Drop Everything, a New Crisis Is Here

While the corona crisis puts a lot of projects and businesses on hold, it offers new opportunities for crisis communication researchers. There are no final research results yet, but the current Swedish news coverage seems to be more influenced by insecurities than during other crises, according to Marina Ghersetti, a researcher in the field of crisis communication at the University of Gothenburg.

When a crisis arrives, all your other work has to be put aside to give the crisis your full focus.

This is true to Marina Ghersetti, senior lecturer at the Department of Journalism, Media and Communication at the University of Gothenburg in Sweden. In her earlier research projects, she has evaluated the news coverage of several other pandemics, the swine flu being the most recent one.

Ghersetti points out that the Covid-19 crisis provides a unique opportunity for the research field of crisis communication.

– I think that this crisis will make people realise the value of communicating correctly. I believe that it will be very visible when comparing the communication actions in different countries. 

– The virus has spread globally and, theoretically, it is equally merciless everywhere, but some countries have succeeded in limiting the spread better than others. Why? Of course, medical actions play a great part here, but since the population’s behaviour is crucial for limiting the spread, communication actions are extremely important. The only way to change how people behave is to communicate with them, says Ghersetti.

Working as a researcher in an ongoing crisis

The crisis caused by the coronavirus stands out in several ways, according to Ghersetti. One factor differentiating it from other crises is the way in which it has affected the everyday life of most people, Ghersetti herself included. Like so many others, she works from home now instead of going to her office. 

– There are always a lot of meetings, when for example preparing a survey, but now we have had to do all of them digitally. It has resulted in a number of Zoom hours, but I think it has been working well, she says.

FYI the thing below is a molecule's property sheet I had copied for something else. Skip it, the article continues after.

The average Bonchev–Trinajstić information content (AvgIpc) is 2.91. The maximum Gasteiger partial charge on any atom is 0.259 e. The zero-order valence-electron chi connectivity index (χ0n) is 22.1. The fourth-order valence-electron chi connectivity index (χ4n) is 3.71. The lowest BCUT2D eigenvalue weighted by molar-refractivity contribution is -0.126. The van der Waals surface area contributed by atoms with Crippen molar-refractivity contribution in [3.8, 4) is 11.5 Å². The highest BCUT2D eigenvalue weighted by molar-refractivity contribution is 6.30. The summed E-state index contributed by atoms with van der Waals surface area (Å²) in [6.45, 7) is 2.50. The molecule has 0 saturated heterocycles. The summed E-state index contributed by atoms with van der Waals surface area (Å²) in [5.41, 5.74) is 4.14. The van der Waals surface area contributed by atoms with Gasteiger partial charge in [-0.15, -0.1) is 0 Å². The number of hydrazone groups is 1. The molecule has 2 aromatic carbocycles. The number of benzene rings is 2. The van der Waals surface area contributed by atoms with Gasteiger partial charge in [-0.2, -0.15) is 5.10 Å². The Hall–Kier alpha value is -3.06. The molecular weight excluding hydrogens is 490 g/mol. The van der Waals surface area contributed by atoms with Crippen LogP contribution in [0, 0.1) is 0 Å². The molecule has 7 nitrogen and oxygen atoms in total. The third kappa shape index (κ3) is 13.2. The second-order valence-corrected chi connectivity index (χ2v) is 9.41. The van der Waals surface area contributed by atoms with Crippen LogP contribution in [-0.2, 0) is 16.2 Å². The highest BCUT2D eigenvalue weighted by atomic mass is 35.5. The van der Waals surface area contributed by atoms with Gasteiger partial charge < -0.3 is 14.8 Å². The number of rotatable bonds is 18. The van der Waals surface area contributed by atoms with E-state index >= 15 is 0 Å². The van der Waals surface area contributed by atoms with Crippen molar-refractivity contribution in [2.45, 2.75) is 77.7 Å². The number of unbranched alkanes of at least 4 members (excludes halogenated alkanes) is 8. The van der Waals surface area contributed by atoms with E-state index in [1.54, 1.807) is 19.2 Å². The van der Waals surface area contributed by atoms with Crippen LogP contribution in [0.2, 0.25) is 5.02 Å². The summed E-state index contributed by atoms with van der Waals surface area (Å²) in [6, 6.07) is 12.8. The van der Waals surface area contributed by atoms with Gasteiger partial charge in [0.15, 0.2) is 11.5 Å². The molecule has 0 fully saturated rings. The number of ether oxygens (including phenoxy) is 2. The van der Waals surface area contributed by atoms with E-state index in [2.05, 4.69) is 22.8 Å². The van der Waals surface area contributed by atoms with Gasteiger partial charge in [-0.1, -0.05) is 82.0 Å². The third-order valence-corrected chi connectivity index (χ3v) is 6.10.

– Of course, there are some challenges in this situation, like depending on technology to work and not being able to meet your colleagues in the same way. When working from home, the breaks are not the same either. Now I just take a 15-minute lunch break and then I’m back at the computer again.

Like many others, Ghersetti works from her home office and has her meetings digitally via Zoom, the interview for this article included.

Ghersetti is involved in a project called Crisis Communication and Social Trust in a Multi-Public Society, which aims to study how social trust among different societal groups affects crisis communication, and how crisis communication affects public trust, both in the short and long term.

Ghersetti explains that a large part of working with the project means studying a crisis while it is ongoing.

– The project started with the terror attack in Stockholm in the fall of 2017. Since then we have waited for something else to happen and when this crisis came, we had to drop everything else and work really hard to, for example, send out new surveys to the public fast. It means a lot of work, but I’m enjoying it.

During an ongoing crisis, the media will clearly request comments from researchers in the crisis communication field more than usual. Although Ghersetti has been contacted by several journalists, she says that it has not affected her work that much. What can be frustrating, she says, is when you are not yet able to give the answers the media asks for.

– A lot of the times when I get contacted by media, they want information about the news coverage – which are our results that aren’t finished until much later. When we finally do have the results, the interest of the media has usually passed. That can be frustrating, but it is something that I am used to.

Insecurities in the Swedish news coverage

While emphasising the fact that she does not have any finished results yet, Ghersetti shares some of her impressions of the news coverage of the coronavirus in Sweden so far.

– Something that has taken a lot of space in the media is what we are supposed to do to protect ourselves from the virus, both individually and as a society. Another big topic is the discussion about who should decide what we are supposed to do, is it the authorities or the politicians? On the one hand, the politicians have received a lot of criticism about not taking enough action. On the other hand, they are praised for trusting and following the advice from the Public Health Agency.